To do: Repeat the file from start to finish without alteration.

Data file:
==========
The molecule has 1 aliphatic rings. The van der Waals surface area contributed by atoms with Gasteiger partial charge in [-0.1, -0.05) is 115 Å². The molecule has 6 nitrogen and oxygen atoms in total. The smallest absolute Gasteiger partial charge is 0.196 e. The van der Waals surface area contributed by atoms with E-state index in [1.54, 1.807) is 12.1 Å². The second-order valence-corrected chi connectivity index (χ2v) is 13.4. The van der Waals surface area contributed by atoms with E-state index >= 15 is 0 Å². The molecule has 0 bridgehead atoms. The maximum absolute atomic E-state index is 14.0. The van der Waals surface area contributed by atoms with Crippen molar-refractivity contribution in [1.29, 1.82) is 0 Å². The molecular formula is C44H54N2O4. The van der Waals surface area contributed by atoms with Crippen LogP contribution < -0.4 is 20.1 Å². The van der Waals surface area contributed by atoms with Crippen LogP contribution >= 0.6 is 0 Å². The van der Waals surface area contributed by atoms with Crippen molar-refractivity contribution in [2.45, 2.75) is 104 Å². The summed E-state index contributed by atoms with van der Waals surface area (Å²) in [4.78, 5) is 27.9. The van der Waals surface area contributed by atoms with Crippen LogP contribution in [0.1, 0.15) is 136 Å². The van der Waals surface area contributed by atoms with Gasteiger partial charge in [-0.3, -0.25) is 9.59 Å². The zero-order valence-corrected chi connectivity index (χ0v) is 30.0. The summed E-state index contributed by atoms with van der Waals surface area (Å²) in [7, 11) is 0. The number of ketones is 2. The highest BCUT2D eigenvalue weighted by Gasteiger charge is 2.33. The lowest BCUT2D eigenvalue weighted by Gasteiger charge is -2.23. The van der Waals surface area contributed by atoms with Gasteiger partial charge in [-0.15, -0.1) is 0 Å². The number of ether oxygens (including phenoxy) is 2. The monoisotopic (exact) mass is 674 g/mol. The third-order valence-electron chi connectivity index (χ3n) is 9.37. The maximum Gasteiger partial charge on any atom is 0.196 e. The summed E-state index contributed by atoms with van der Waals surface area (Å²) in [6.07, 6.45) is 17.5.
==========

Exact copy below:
The molecule has 1 aliphatic rings. The van der Waals surface area contributed by atoms with Gasteiger partial charge in [-0.1, -0.05) is 115 Å². The molecule has 6 nitrogen and oxygen atoms in total. The smallest absolute Gasteiger partial charge is 0.196 e. The van der Waals surface area contributed by atoms with E-state index in [1.54, 1.807) is 12.1 Å². The second-order valence-corrected chi connectivity index (χ2v) is 13.4. The van der Waals surface area contributed by atoms with E-state index >= 15 is 0 Å². The molecule has 0 bridgehead atoms. The maximum absolute atomic E-state index is 14.0. The van der Waals surface area contributed by atoms with Crippen molar-refractivity contribution in [1.29, 1.82) is 0 Å². The molecular formula is C44H54N2O4. The van der Waals surface area contributed by atoms with Crippen LogP contribution < -0.4 is 20.1 Å². The van der Waals surface area contributed by atoms with Crippen LogP contribution >= 0.6 is 0 Å². The van der Waals surface area contributed by atoms with Crippen molar-refractivity contribution in [2.45, 2.75) is 104 Å². The summed E-state index contributed by atoms with van der Waals surface area (Å²) in [4.78, 5) is 27.9. The van der Waals surface area contributed by atoms with Crippen LogP contribution in [0.1, 0.15) is 136 Å². The van der Waals surface area contributed by atoms with Gasteiger partial charge in [-0.3, -0.25) is 9.59 Å². The zero-order valence-corrected chi connectivity index (χ0v) is 30.0. The summed E-state index contributed by atoms with van der Waals surface area (Å²) in [7, 11) is 0. The number of ketones is 2. The highest BCUT2D eigenvalue weighted by Gasteiger charge is 2.33. The lowest BCUT2D eigenvalue weighted by Gasteiger charge is -2.23. The van der Waals surface area contributed by atoms with Gasteiger partial charge in [-0.15, -0.1) is 0 Å². The number of ether oxygens (including phenoxy) is 2. The monoisotopic (exact) mass is 674 g/mol. The third-order valence-electron chi connectivity index (χ3n) is 9.37. The maximum Gasteiger partial charge on any atom is 0.196 e. The summed E-state index contributed by atoms with van der Waals surface area (Å²) in [6.07, 6.45) is 17.5.